Queen's Speech debate: Economy, Pensions and Welfare

15th December 2008

Brooks Newmark challenges the Chancellor of the Exchequer to confirm that the Government will be doubling our national debt to more than £1 trillion in just five years.

 

Mr. Brooks Newmark (Braintree) (Con): Can the Chancellor confirm that Labour will be doubling our national debt in just five years to more than £1 trillion, which is more than 80 per cent. of gross domestic product?

Mr. Darling: It is the case that debt and borrowing will rise. The shadow Chancellor was complaining about what we have done over the past 10 years. We reduced substantially the amount of debt that we inherited from the last Conservative Government, which meant that we are able to spend on front-line services. At the same time, we spent more on public services-on schools, hospitals, police, transport and housing. All those things needed more money after many years of underinvestment. We did increase public spending, but at the same time we reduced debt. Let us consider the position today. Despite all the things that we have had to do to support the economy, our debt will still be less than that of the United States, Japan and Italy. No one wants to be in a position where they have to borrow any more than they need to, and we want to keep debt at as low a level as possible, but to take money out of the economy now at a time like this, if that is what the hon. Member for Braintree (Mr. Newmark-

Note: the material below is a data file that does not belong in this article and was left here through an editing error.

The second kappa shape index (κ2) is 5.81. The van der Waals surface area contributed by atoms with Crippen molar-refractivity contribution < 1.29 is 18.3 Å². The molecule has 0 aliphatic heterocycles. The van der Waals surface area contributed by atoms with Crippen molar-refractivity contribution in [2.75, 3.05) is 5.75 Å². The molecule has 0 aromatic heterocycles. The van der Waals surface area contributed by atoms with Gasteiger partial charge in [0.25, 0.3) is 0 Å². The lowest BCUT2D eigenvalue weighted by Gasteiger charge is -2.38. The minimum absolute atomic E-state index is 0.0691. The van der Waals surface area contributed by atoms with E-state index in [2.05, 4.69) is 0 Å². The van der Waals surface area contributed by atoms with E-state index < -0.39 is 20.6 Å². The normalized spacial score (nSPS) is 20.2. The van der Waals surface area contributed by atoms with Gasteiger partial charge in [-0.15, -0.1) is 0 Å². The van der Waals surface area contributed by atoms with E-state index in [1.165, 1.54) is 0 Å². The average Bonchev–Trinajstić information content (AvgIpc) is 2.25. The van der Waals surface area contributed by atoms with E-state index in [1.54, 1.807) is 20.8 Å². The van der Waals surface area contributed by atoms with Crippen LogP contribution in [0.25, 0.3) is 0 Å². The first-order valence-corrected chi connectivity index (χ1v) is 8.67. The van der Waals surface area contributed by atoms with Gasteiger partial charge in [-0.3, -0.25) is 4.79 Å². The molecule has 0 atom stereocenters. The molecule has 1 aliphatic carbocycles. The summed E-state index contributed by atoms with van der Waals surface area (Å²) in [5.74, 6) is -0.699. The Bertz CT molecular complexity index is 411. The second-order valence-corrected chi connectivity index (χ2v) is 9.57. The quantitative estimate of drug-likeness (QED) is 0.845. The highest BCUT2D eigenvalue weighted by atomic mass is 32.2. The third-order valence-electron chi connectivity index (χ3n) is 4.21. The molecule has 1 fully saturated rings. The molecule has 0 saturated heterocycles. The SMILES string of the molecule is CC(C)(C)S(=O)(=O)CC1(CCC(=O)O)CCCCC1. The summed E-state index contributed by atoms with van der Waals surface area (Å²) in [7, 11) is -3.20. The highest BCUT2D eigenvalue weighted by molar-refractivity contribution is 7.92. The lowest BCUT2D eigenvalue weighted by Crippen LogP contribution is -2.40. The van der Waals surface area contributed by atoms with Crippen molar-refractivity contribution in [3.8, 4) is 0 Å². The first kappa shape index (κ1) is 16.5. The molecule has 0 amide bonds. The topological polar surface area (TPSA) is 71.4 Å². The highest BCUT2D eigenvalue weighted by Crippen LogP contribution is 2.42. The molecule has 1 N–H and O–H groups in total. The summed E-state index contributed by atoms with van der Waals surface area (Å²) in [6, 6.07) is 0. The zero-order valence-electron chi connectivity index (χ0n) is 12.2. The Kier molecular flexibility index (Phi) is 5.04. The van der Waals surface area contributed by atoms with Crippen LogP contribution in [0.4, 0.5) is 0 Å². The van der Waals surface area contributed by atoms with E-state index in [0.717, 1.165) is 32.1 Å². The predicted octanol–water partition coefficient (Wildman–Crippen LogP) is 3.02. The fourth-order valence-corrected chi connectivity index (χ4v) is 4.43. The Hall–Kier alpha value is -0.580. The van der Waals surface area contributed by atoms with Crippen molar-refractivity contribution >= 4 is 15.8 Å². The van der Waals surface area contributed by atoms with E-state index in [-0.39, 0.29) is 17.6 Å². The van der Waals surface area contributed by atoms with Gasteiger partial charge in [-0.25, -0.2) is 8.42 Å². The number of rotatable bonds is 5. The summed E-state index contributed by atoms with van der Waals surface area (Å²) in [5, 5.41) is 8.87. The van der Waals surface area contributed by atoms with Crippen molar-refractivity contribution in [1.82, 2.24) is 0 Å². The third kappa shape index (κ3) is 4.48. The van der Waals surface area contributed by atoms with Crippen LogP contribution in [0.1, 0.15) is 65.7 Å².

Mr. Newmark rose-

Mr. Darling: No, sit down. To argue that money should be taken out of the economy now would be completely ridiculous and irresponsible.

Mr. Newmark rose-

Mr. Darling: As I used a slightly stronger tone than I am accustomed to using, I shall certainly give way to the hon. Gentleman again.

Mr. Newmark: I am simply asking the Chancellor to confirm that over five years he will be doubling debt to a sum figure of £1 trillion. Is the answer yes or no?

Mr. Darling: The debt is increasing, as I have said to the hon. Gentleman, just as debt doubled in the 1990s during the recession then. The difference is that because we were able to reduce debt substantially over the past 10 years, when we met the fiscal rules that we set, we have now been able to increase borrowing because it is the right thing to do to support people.

 

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